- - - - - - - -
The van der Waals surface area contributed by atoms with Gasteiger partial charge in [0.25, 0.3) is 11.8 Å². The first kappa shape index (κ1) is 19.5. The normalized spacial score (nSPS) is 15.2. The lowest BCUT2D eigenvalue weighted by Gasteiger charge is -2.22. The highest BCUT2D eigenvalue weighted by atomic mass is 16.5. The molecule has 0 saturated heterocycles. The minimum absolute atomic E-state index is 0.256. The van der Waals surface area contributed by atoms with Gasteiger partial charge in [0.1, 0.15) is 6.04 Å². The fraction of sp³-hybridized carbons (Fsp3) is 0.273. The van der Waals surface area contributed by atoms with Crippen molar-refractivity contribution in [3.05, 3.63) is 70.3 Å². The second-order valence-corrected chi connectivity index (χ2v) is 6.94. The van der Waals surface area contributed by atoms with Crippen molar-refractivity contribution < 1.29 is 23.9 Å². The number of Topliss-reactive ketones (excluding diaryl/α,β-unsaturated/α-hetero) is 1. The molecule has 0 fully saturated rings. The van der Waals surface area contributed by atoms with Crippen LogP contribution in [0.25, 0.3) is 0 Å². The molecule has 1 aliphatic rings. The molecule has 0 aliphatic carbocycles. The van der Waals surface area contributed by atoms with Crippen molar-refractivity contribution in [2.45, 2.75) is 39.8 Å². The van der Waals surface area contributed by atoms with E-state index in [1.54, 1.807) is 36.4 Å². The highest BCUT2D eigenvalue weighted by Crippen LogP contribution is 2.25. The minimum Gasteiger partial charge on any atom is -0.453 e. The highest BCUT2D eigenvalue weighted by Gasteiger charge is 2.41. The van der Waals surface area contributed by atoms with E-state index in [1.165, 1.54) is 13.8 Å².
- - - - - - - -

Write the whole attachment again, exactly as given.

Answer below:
The van der Waals surface area contributed by atoms with Gasteiger partial charge in [0.25, 0.3) is 11.8 Å². The first kappa shape index (κ1) is 19.5. The normalized spacial score (nSPS) is 15.2. The lowest BCUT2D eigenvalue weighted by Gasteiger charge is -2.22. The highest BCUT2D eigenvalue weighted by atomic mass is 16.5. The molecule has 0 saturated heterocycles. The minimum absolute atomic E-state index is 0.256. The van der Waals surface area contributed by atoms with Gasteiger partial charge in [0.1, 0.15) is 6.04 Å². The fraction of sp³-hybridized carbons (Fsp3) is 0.273. The van der Waals surface area contributed by atoms with Crippen molar-refractivity contribution in [3.05, 3.63) is 70.3 Å². The second-order valence-corrected chi connectivity index (χ2v) is 6.94. The van der Waals surface area contributed by atoms with Crippen molar-refractivity contribution < 1.29 is 23.9 Å². The number of Topliss-reactive ketones (excluding diaryl/α,β-unsaturated/α-hetero) is 1. The molecule has 0 fully saturated rings. The van der Waals surface area contributed by atoms with Crippen LogP contribution in [0.25, 0.3) is 0 Å². The molecule has 1 aliphatic rings. The molecule has 0 aliphatic carbocycles. The van der Waals surface area contributed by atoms with Crippen molar-refractivity contribution in [2.45, 2.75) is 39.8 Å². The van der Waals surface area contributed by atoms with E-state index in [1.54, 1.807) is 36.4 Å². The highest BCUT2D eigenvalue weighted by Crippen LogP contribution is 2.25. The minimum Gasteiger partial charge on any atom is -0.453 e. The highest BCUT2D eigenvalue weighted by Gasteiger charge is 2.41. The van der Waals surface area contributed by atoms with E-state index in [1.165, 1.54) is 13.8 Å².